David Cameron's had a tough week.
And rightly so. The last few days have, I believe, demonstrated the shallowness of his attempts to portray himself as honest and above politics.
Let's revisit the child benefit debate. My own views are clear, and I've expressed them on here. However, I fully appreciate why the coalition government feels the need to consider all possibilities when it comes to tackling the deficit and I would - along with many other people - reluctantly accept axing child benefit payments to the better off if it could be demonstrated that such a political risk would make substantial savings.
David Cameron and George Osbourne have presented the child benefit reform as a painful necessity, essential to the long-term financial recovery. That's how they've sold it to the public and that's how it's been sold to MPs and even their own party.
It is, of course, plainly wrong of the Prime Minister to have done this. He's been disingenuous at best, at worst intentionally dishonest. Because, to put it simply, his sums don't add up.
Ensuring that their sums add up has not always been the Conservatives' strong point. However, given the current economic situation and the government's determination to press ahead with the Comprehensive Spending Review, it would be hoped that the Prime Minister would have some idea of the costs and savings involved in implementing policy.
Having sold us the child benefit cuts as vital, the government announced that it expected to save £1 billion (out of a total of £100 billion structural deficit to be recovered). Essentially this amounted to an admission that the government was willing to compromise its election pledges and take a huge political risk to make a saving of 1% of its overall target. However, after investigating further I discovered that no allowance has been made to assess the potential increased costs of administering the new child benefit system - bringing into question even this statistic.
This really is back-of-an-envelope stuff. An first year economics student would struggle to get a 2:2 for that one. I can only imagine that there may have been some opposition to ending universality, with the Tories responding by patching together a policy over a few drinks on Sunday evening that creates so many unfair anomalies.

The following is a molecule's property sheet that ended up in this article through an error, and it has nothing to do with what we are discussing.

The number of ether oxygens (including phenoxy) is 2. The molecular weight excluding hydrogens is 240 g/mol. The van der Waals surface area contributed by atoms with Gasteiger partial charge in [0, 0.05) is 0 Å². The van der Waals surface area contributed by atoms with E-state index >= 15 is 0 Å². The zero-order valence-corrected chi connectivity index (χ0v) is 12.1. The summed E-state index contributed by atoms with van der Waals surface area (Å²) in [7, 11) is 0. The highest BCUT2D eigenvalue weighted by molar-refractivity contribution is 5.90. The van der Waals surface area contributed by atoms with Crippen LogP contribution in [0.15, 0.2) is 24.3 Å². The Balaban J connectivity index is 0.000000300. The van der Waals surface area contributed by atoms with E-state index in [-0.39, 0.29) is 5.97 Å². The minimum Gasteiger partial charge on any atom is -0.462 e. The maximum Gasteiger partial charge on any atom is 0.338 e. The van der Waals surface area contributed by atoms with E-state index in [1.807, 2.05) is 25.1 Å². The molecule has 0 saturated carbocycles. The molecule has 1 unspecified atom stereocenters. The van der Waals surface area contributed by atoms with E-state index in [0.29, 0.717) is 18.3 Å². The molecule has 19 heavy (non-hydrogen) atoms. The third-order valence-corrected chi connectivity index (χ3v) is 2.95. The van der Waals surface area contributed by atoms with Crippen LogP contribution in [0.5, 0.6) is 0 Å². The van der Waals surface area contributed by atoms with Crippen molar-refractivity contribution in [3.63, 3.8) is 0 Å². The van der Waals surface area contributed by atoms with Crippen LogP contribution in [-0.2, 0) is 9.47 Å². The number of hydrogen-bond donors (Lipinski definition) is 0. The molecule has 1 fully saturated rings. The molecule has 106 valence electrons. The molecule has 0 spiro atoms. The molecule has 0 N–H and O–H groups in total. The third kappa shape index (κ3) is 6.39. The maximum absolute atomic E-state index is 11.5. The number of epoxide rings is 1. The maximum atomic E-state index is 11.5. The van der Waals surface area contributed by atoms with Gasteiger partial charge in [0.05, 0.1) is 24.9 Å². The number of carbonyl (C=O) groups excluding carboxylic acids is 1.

That isn't the worst of it. As I wrote yesterday, I read in The Herald that the projected cost of the married person's tax-break - being promoted by Cameron as helping to compensate some of the projected loss of income from child benefit - is £550 million. This would mean a mere £450 million saving.
Except it doesn't. This figure appears to be yet another statistic plucked out of the air lacking in any quantifiable evidence base. Reading the same newspaper, I discovered that Michael Settle had uncovered some interesting analysis from the Institute for Fiscal Studies that reintroducing the married couples' tax allowance would cost £1.6 billion per year.
So we're not talking about savings at all, but a £600 million loss.
The whole premise that the child benefit cut was about making savings vital to economic renewal was a false one. We have been deceived, misled and lied to. I can accept it when our own, well-meaning MPs like Tim Farron and Menzies Campbell talked about the need to cut child benefit because they were doing so out of a conviction that this was regrettably necessary to make inroads into tackling the deficit.
But it is quite a different thing when it becomes apparent that the Conservatives' motivation in pressing ahead with such a risky policy is merely so it can claim credit for introducing one of its most backward-looking and illiberal manifesto pledges. I have no problem with making tough decisions aimed at alleviating poverty when the national deficit urgently needs to be reduced; I do, however, have a significant problem when policies marketed as doing just that are in fact little more than a smokescreen for implementing Cameron's ill-advised pet project to "reward marriage within the tax system".
Ignore the Tory sums. This is not about making savings, but about moral motivations and a Tory obsession with a misguided and outdated ideology that doesn't sit very comfortably with those of us whose instincts are by nature liberal. Cameron's ambition to "reward marriage" is - if we accept the calculations of the IFS - likely to cost us at least £600 million. It's hard to know how much dialogue has gone on within the Cabinet about this (not very much it would seem) but I resent the way in which Lib Dem ministers, bound by collective responsibilty, may now have to defend a cut on a completely dishonest basis.
Whether Cameron and Osbourne are guilty of deliberate dishonesty or just plain incompetence, one thing is clear. These decisions, combined with an unexceptional speech from the Prime Minister at Conservative conference, point to a leadership unsure of its direction and already out of touch with its own party. As Michael Settle noted, Cameron has succeeded in "snatching defeat from the jaws of victory".
Or, for a more blunt interpretation, how about this one from a Tory delegate: "the words ‘up’ and ‘cock’ spring to mind.”